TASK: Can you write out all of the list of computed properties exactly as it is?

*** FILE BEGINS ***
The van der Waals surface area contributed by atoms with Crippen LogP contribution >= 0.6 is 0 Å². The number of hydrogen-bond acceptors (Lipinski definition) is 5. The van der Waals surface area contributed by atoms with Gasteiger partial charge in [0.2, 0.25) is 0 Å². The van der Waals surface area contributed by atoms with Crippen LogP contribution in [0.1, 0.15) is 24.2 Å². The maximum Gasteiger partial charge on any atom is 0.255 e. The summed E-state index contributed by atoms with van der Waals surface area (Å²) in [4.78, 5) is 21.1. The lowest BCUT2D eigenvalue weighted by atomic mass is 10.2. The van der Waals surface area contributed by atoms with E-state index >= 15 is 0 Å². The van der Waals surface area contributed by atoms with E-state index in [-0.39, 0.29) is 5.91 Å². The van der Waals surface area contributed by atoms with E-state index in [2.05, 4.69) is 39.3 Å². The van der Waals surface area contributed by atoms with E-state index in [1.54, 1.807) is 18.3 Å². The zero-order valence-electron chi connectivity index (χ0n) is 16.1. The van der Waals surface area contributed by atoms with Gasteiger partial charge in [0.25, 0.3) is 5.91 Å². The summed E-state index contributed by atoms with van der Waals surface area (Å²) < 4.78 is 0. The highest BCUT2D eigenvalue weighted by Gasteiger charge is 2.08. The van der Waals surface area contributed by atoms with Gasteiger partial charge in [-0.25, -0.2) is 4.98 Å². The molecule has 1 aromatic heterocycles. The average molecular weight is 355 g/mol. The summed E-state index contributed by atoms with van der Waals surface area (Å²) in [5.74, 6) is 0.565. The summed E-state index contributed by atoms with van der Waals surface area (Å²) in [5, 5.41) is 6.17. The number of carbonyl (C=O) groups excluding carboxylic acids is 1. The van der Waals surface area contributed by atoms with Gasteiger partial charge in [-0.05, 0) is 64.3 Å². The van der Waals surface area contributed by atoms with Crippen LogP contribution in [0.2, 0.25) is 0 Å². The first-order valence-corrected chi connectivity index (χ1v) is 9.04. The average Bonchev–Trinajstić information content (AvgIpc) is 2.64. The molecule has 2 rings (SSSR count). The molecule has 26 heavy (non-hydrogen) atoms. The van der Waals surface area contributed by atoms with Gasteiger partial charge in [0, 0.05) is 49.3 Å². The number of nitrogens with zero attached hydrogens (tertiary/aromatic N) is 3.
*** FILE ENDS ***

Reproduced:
The van der Waals surface area contributed by atoms with Crippen LogP contribution >= 0.6 is 0 Å². The number of hydrogen-bond acceptors (Lipinski definition) is 5. The van der Waals surface area contributed by atoms with Gasteiger partial charge in [0.2, 0.25) is 0 Å². The van der Waals surface area contributed by atoms with Crippen LogP contribution in [0.1, 0.15) is 24.2 Å². The maximum Gasteiger partial charge on any atom is 0.255 e. The summed E-state index contributed by atoms with van der Waals surface area (Å²) in [4.78, 5) is 21.1. The lowest BCUT2D eigenvalue weighted by atomic mass is 10.2. The van der Waals surface area contributed by atoms with E-state index >= 15 is 0 Å². The van der Waals surface area contributed by atoms with E-state index in [-0.39, 0.29) is 5.91 Å². The van der Waals surface area contributed by atoms with E-state index in [2.05, 4.69) is 39.3 Å². The van der Waals surface area contributed by atoms with E-state index in [1.54, 1.807) is 18.3 Å². The zero-order valence-electron chi connectivity index (χ0n) is 16.1. The van der Waals surface area contributed by atoms with Gasteiger partial charge in [0.25, 0.3) is 5.91 Å². The summed E-state index contributed by atoms with van der Waals surface area (Å²) < 4.78 is 0. The highest BCUT2D eigenvalue weighted by Gasteiger charge is 2.08. The van der Waals surface area contributed by atoms with Gasteiger partial charge in [-0.25, -0.2) is 4.98 Å². The molecule has 1 aromatic heterocycles. The average molecular weight is 355 g/mol. The summed E-state index contributed by atoms with van der Waals surface area (Å²) in [5.74, 6) is 0.565. The summed E-state index contributed by atoms with van der Waals surface area (Å²) in [5, 5.41) is 6.17. The number of carbonyl (C=O) groups excluding carboxylic acids is 1. The van der Waals surface area contributed by atoms with Gasteiger partial charge in [-0.05, 0) is 64.3 Å². The van der Waals surface area contributed by atoms with Crippen LogP contribution in [0.2, 0.25) is 0 Å². The first-order valence-corrected chi connectivity index (χ1v) is 9.04. The average Bonchev–Trinajstić information content (AvgIpc) is 2.64. The molecule has 2 rings (SSSR count). The molecule has 26 heavy (non-hydrogen) atoms. The van der Waals surface area contributed by atoms with Gasteiger partial charge in [0, 0.05) is 49.3 Å². The number of nitrogens with zero attached hydrogens (tertiary/aromatic N) is 3.